Monday, May 14, 2007

Of course, you will be sharing sleeping space with Ratus ratus

Mount Cameroon
May 1

Welcome to Hut Two. Been a long day, no doubt — eight hours, all up, weaving through tropical rainforest and across alpine savanna, into the clouds that shroud this mountain ridge. When the mists part… there… you can see tomorrow’s task. That’s the next ridge, where Hut Three is. Beyond that — you can’t see — is the summit ridge. And then the long way down. Tomorrow is the toughest day, so you’d best rest your weary legs, eat a hearty meal and get good night’s sleep.

Of course, you will have company tonight. Presumably veteran hikers like you — the sort who would travel halfway round the world to spend three days trekking up and down an equatorial volcano — have slept with rats before.

No? What, no rats in Canada? But it’s the most common, worldwide rodent. Ahh, squirrels, we have them too… well, the visitors you will meet tonight on your wooden sleeping platform are sort of like squirrels… big, hairy squirrels… with long naked tails… that don’t climb trees but nest instead in the straw and refuse that clutter the floor of your evening’s tin-roofed chalet.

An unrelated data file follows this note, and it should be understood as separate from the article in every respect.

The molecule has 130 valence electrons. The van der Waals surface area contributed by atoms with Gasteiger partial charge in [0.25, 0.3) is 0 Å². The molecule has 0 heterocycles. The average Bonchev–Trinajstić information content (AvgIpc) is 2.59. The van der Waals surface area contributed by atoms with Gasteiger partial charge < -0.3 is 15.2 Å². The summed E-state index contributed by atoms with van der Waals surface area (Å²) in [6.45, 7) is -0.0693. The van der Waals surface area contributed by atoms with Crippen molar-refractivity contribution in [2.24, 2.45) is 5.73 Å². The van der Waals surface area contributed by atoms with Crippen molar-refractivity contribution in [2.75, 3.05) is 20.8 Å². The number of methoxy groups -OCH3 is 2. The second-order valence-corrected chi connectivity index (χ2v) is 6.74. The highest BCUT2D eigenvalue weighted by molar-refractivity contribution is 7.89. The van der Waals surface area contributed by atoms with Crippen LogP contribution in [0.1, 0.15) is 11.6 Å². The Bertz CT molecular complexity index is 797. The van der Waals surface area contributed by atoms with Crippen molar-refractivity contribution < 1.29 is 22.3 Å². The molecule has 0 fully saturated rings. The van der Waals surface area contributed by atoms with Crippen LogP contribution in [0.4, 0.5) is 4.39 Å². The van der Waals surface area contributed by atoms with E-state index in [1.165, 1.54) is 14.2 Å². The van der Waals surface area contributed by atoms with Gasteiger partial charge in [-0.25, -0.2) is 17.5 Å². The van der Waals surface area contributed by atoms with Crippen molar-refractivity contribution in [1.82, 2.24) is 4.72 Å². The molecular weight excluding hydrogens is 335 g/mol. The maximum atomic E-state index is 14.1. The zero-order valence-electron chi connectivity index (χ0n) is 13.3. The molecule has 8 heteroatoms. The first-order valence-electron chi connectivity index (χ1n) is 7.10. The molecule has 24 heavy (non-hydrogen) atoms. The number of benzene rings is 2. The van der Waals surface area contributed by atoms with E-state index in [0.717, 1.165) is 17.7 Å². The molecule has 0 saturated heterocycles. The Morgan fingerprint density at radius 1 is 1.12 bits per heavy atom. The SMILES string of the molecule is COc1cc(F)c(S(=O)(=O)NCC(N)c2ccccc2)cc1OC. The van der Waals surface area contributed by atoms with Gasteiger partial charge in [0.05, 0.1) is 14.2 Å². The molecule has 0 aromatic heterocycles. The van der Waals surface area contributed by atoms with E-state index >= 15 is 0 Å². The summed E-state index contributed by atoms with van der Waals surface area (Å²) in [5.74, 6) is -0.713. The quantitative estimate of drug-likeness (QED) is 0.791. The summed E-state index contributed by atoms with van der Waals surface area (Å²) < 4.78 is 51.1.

Come again? What garbage? Oh, you mean all the trash… well, you know, that’s something to think about. Maybe you’re right: if we packed out all the trash — all of it, as you say, which would certainly take a team of porters several trips up and down the mountain — we might be able to get rid of the rats.

But that’s not likely to happen. It’s a pity, but people will just continue to litter. What’s the big deal, anyway? Granted, all this trash makes for a bit of an eyesore, but it’s not really hurting anyone. And the rats can’t hurt you either. Oh, you don’t need to stay up all night, on guard with a flashlight. Don’t be such a white Western wimp.

What’s that? Rabies? Never heard of them. What, like, germs? Everything has germs. Look, relax; the rats won’t bite you. The worst they’ll do is scuttle by your head all night, or crawl over top of you while you try to sleep. But you’ve got a good sleeping bag, donated by the Norwegian army. The rats hardly ever get inside.

Who do you think you are, anyway? Those rats were here before you, and they live here year round. This is their home; you’re just visiting. So pay some respect. And if you feel them start chewing at your toes, just pretend like they’re harmless Canadian squirrels looking for doughnut crumbs, and everything will be all right. G.

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